EghtesadOnline: Political horizons vary. There’s the next election, the next budget cycle, the next big speech. U.K. Prime Minister Theresa May can see only as far as the next crisis.
A fresh round of Brexit talks kick off next week, which should be the focus of government attention. But May’s big announcement Friday was a new code of conduct for Conservative politicians in the wake of a sexual harassment scandal that’s forced the resignation of her defence secretary, Michael Fallon. One of her own lawmakers remarked privately that far from focusing on the long term, she is now just trying to get through the next 15 minutes.
More allegations over the weekend could raise the stakes for the embattled premier, whose situation has been precarious since June, when the Tories lost their parliamentary majority. Yet Fallon’s departure underscored the dangers of choosing a new leader. Until he quit, he was seen by many as an ideal caretaker prime minister, Bloomberg reported.
“It’s a restless party, but there’s no obvious person to step in and Conservative MPs aren’t stupid, they know the dangers of a government collapse,” said Justin Fisher, professor of politics at Brunel University in northwest London.
The sexual harassment scandal has seen women speaking out about their treatment at the hands of male politicians, stretching back over years. But the opposition Labour Party isn’t benefiting from May’s discomfort.
It has suspended two lawmakers in the past fortnight while it investigates allegations of inappropriate conduct. One of its activists has also alleged that she was raped by another activist at a party event, and then advised to stay quiet about it by a Labour official.
May will meet Labour leader Jeremy Corbyn on Monday to discuss a cross-party approach to the scandal. His party announced its own response late Friday, saying it would appoint a specialist organization to offer advice and support to victims of harassment. But both leaders are being urged to take more dramatic action to get ahead of the crisis.
“This is a cultural issue in parties, and they have got to grasp the nettle,” Labour lawmaker Jess Phillips said. “Trying to cope individually with each thing as it comes and starting a hundred inquiries is just kicking the can down the road. Everybody knows it has to be addressed, but they don’t want to do it because they’re all still trying to protect themselves.”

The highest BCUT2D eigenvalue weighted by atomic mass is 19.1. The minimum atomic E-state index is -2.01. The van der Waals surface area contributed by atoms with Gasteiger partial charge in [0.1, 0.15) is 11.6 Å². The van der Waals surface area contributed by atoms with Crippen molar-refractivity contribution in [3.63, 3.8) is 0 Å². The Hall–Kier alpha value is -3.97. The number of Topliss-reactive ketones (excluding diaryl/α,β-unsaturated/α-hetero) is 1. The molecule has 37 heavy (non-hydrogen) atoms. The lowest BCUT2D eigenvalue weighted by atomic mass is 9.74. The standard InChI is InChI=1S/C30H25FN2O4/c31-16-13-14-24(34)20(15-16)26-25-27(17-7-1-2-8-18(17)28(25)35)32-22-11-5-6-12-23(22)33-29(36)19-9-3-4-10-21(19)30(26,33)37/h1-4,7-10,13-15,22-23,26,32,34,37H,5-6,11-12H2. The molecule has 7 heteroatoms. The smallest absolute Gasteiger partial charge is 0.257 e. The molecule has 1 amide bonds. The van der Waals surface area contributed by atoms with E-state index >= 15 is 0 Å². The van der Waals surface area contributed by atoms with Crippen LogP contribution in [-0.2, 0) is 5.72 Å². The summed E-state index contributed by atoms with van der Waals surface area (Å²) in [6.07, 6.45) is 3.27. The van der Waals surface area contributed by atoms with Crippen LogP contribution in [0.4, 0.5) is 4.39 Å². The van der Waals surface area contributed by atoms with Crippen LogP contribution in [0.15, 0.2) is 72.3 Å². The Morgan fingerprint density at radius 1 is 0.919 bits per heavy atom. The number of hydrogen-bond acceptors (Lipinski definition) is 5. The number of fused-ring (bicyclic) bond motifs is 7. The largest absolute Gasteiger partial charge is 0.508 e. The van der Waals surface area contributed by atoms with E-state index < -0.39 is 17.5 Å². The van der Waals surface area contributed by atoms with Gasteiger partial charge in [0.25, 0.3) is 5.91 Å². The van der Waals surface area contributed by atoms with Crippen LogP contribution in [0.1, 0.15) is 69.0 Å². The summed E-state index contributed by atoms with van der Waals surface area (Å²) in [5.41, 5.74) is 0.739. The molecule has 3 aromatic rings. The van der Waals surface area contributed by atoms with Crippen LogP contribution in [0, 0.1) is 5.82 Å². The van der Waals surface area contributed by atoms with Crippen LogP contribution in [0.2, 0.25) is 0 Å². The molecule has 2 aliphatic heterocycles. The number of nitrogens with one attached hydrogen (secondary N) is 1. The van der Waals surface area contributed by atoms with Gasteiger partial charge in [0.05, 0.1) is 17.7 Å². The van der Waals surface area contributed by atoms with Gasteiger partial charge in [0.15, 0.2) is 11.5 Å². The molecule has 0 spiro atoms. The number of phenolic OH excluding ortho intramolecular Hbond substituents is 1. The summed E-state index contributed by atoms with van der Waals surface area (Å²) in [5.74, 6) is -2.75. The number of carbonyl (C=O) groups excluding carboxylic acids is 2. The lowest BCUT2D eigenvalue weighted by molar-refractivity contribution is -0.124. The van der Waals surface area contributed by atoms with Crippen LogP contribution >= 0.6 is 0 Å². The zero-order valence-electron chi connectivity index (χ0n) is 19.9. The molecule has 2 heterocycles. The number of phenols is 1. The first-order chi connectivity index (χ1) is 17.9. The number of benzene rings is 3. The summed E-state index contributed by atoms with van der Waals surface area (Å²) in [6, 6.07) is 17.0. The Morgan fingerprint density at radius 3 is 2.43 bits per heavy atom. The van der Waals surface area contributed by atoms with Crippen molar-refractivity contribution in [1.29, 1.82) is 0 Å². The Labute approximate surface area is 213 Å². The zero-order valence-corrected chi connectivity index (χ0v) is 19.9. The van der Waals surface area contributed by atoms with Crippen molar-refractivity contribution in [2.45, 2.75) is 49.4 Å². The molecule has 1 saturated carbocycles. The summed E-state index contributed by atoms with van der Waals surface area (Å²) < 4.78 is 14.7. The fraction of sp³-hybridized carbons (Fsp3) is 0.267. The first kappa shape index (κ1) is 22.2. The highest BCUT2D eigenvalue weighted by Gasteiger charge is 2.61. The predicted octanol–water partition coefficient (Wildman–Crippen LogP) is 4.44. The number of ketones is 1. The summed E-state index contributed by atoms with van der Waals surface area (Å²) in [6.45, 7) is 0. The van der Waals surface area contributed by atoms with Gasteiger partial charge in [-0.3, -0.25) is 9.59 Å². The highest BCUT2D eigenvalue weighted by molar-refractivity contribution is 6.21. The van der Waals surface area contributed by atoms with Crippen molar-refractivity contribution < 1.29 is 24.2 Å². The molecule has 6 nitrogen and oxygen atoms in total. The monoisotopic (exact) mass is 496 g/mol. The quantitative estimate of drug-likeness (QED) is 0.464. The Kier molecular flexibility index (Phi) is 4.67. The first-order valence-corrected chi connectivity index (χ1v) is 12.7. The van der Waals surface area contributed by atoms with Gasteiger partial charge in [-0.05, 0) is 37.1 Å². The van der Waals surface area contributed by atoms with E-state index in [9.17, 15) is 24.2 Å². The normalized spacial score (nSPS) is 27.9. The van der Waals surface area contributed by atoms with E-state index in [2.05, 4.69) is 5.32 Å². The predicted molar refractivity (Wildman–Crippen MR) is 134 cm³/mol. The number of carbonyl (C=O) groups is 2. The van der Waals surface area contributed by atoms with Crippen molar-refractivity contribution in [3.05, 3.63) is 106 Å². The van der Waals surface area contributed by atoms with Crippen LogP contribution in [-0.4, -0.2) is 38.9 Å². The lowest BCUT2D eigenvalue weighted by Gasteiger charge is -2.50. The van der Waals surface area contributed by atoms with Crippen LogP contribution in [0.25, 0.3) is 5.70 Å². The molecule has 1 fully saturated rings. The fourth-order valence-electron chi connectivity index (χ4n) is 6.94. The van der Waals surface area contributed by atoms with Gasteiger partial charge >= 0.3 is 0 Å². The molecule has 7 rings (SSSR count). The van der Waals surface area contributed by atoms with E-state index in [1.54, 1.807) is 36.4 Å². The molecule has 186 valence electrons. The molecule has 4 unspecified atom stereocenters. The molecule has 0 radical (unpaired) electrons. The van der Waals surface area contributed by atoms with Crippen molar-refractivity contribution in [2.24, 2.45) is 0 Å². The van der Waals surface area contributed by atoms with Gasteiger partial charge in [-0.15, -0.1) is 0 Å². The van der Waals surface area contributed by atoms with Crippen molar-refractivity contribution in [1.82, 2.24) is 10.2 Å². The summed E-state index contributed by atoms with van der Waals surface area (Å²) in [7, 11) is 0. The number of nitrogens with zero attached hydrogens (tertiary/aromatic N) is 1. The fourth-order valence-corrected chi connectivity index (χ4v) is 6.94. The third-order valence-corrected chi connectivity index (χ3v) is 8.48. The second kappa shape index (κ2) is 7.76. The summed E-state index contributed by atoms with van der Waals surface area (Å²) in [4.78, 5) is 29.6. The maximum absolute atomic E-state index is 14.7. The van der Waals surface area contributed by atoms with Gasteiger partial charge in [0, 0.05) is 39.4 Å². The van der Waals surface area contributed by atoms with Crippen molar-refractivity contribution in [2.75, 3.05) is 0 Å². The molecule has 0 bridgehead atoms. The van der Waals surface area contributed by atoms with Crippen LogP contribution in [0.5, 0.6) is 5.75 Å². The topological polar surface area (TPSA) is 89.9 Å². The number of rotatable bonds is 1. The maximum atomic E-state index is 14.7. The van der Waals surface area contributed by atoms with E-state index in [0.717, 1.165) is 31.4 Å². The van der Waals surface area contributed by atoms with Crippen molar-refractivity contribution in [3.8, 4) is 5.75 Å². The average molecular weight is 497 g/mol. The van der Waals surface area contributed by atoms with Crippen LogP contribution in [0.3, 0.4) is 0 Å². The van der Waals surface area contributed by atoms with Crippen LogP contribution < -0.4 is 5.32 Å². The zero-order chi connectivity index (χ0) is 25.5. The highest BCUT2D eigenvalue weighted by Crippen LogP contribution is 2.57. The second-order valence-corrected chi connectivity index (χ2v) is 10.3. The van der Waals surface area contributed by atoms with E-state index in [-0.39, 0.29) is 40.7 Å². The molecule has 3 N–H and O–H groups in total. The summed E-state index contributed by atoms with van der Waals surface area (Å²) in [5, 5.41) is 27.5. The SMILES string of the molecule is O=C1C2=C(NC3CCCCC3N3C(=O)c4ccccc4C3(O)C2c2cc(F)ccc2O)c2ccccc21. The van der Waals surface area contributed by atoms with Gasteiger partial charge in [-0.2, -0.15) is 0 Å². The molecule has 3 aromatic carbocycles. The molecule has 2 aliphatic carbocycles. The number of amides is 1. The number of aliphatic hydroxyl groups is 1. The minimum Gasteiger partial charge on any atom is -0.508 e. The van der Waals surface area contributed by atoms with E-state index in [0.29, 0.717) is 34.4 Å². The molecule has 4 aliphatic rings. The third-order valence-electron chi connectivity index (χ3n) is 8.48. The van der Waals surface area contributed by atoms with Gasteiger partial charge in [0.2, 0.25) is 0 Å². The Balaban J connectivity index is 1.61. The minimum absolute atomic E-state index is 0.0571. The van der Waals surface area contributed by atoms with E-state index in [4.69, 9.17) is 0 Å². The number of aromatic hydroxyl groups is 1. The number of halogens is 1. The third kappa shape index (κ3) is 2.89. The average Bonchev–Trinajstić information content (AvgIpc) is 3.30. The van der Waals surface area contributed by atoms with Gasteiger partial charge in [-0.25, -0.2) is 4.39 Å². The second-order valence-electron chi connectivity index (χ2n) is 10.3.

The problem for May is that taking any radical action -- say in the form of a major reshuffle or expelling lawmakers found to have behaved improperly from her party -- might jeopardize her government. She is nine seats short of a Parliamentary majority, kept in place by a deal with 10 Northern Irish lawmakers.
Punishing members of her party means she’ll be unable to rely on them voting with her. And if she provokes enough lawmakers to quit Parliament and force by-elections, it could start a chain of events that leads to another election.
On Friday, Tory lawmaker Charles Elphicke was suspended from the party, and from his post as a whip in the House of Commons “following serious allegations that have been referred to the police,” Conservative Chief Whip Julian Smith said in a statement issued by May’s office. Elphicke said in a tweet, “I am not aware of what the alleged claims are and deny any wrongdoing."
In the mean time, May remains in place. Having had her fingers burned being bold, with the surprise snap election in June, her style since has reverted to caution. The tricky part is maintaining her focus when her own party is riven by domestic divisions on Europe.
Stewart Wood, who was an adviser to the embattled Prime Minister Gordon Brown, said a sense of constant crisis made it difficult to focus on strategy.
“You don’t get political breathing room, and meetings about big vision things end up being about the latest crisis,” he said. “I remember policy experts on climate change, finally in a meeting with Gordon they’d prepared for for weeks, sitting silently while he talked to me about some rogue backbencher.”
In the meantime, the pressures are mounting to deliver tangible results after months of Brexit negotiations with Brussels.
Talks are deadlocked, and in just six weeks May will need to come up with what promises be a politically fraught proposal to settle exit payments to the European Union. Back in London, Parliament passed a motion calling on the government to release its internal research into the impact of leaving the European Union on 58 sectors of the British economy.
The mood music going into a new round of talks next Thursday is not good. The Telegraph reported late Friday that the EU side is furious that the U.K. will bring nothing new to the table to break the impasse.